Two Types Of Training – Back to Basics
was a trainee golf professional in the late 1990s, and I was fortunate to grow up in a time when golf was starting to really boom. With a new wave of young talent coming through, we saw the likes of Robert Allenby and Stuart Appleby emerging and flying the flag for Australian golf. Greg Norman had well-and-truly stamped himself as the greatest Australian golfer of the modern era.

We were also fortunate to see a new wave of coaches emerging such as Steve Bann who, in 1990, was appointed the founding head coach of the Victorian Institute of Sport (VIS) program. With partner Dale Lynch, they created a model in Australia which, for the first time, saw golf training align itself with similar training methods used in other national and Olympic sports. This saw many great players emerge from the program including Geoff Ogilvy and Aaron Baddeley to name a few. I’ve been fortunate enough to spend time with Steve Bann and one of the early lessons I learned from his teaching as it relates to training is that we can categorise our training into two basic forms – technique and competitive training. As training techniques have evolved in golf and sport these two basic forms can be broken down even further.

 Dale Lynch & Steve Bann

When basketball legend and golf addict Michael Jordan first attended a PGA Tour event he stood beside the practice ground and couldn’t believe what he saw. “The rule in basketball is that you make practice more difficult than the game – most of these guys are just going through the motions,” he said.  In fairness to these players, this isn’t the way all of them work at their game although it seems like the range culture of ball beating has certainly spread across the globe and has become the norm for many wannabe golfers working at improving their game.

“The rule in basketball is that you make practice more difficult than the game – most of these guys are just going through the motions” – Michael Jordan


Too often, I hear players talk about their struggles of taking their range game to the golf course – they hit it great on the range and yet cannot transfer that range game to the course. They get bogged down by the technical aspects of the long game, and are unable to transfer that game to the course. Then they practice hitting 10 to 20 shots from one position around the green and wonder why their first chip shot on the course doesn’t produce the same result they were getting in practice. Golf is very situational, you get one shot at it, no mulligan and no second chances so we need to begin training our game in a manner that can replicate those type of situations we face on the course.

It’s therefore vitally important that we understand there are two basic ways to train golf. Many golfers are absorbed in the first way, which is technique training or, for most, it is training their golf swing. There is no question that at every stage of your development as a golfer, your swing is a key factor – be it novice through to tour player.

Then we have competitive training, which is taking the techniques you have learnt – be it long game or short game-related – and applying some skill-based competitive training. Contrary to what many golfers believe, competitive or scoring-based training can be learned at any stage in your development as a golfer and can be developed on and off the course.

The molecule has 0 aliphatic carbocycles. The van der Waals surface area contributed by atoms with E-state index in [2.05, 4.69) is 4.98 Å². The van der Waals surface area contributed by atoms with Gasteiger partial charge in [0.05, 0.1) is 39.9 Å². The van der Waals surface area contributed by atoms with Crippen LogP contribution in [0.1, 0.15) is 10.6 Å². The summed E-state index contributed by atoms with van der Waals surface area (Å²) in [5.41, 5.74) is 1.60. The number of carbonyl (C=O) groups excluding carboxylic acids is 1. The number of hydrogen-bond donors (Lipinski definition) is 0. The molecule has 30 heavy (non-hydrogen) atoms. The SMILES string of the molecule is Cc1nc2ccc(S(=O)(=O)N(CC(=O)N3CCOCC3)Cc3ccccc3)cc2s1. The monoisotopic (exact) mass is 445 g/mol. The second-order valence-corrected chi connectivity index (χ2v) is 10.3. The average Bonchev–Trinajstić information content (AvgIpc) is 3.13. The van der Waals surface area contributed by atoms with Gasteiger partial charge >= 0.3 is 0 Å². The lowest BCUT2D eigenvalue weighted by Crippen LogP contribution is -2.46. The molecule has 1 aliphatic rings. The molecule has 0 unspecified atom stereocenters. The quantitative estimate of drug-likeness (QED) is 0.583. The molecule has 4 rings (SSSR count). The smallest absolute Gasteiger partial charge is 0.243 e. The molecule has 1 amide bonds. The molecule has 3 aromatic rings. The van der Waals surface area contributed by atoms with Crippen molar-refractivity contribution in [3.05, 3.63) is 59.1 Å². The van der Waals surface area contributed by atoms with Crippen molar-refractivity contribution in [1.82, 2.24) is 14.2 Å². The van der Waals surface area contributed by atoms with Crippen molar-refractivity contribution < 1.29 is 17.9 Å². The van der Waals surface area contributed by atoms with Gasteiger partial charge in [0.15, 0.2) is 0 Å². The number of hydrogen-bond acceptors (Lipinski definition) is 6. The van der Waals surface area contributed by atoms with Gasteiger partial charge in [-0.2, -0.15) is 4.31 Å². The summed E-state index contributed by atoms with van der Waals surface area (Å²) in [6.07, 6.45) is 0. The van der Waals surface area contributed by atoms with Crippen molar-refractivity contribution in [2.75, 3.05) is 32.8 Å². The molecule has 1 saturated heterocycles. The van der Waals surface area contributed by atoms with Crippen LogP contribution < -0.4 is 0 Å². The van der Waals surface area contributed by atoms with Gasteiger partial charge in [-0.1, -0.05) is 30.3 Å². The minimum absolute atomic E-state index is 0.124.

Once you have acquired competency in a particular area of the game, for example you have now learned to consistently execute a short iron approach shot (meaning you can make solid contact with your short-iron 70-80 per cent of the time with reasonable accuracy), now it’s time to incorporate some other factors to ready yourself for golf course or competitive play:

Here are the other boxes you need to tick:

– Can you play the shot off varying slopes & lies?

– Can hit a specific target area 7 out of 10 times based on your skill level?

– Can you incorporate your pre-shot routine with little or no-conscious technical thought?

– Can you also do this in a competitive environment with an opponent?

This type of practice takes you out of your comfort zone and puts you back into the reality of what you’re going to face on the golf course – one shot and one chance to execute. There is a saying in sport, “if you’re in your comfort zone, you’re still warming up”. If you think about a time in the past where you were taken out of your comfort zone, you may have been put on the spot and you had to hit a tee shot in front of a large group of people and you weren’t prepared, it may have been your first big amateur tournament. You may not have performed your best at that moment, though by moving out of your comfort zone you grew as a golfer and better prepared the next time.











So, creating adverse training conditions on the range and on the course will prepare you for the challenges that you are about to face when you step on to the first tee. Once you begin to do this often enough, you’ll be more than prepared to meet head-on what once seemed like a challenge.

For more information on technique vs. competitive training download your FREE copy of my eBook series:           The Scoring Zone – Part 1 The New Wave

The New Wavw











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Related Posts:

Training Habits Part 1 – Jordan Spieth – April 4th, 2014

New Rules of Training – Parts 1-3 – November 13th, 2013

New Rules of Training – Parts 4-6 – November 20th, 2013

New Rules of Training – Parts 7-9 – November 26th, 2013

The Improvement Process To Lower Scores – September 19th, 2011

From Teaching To Coaching – June 28th, 2011

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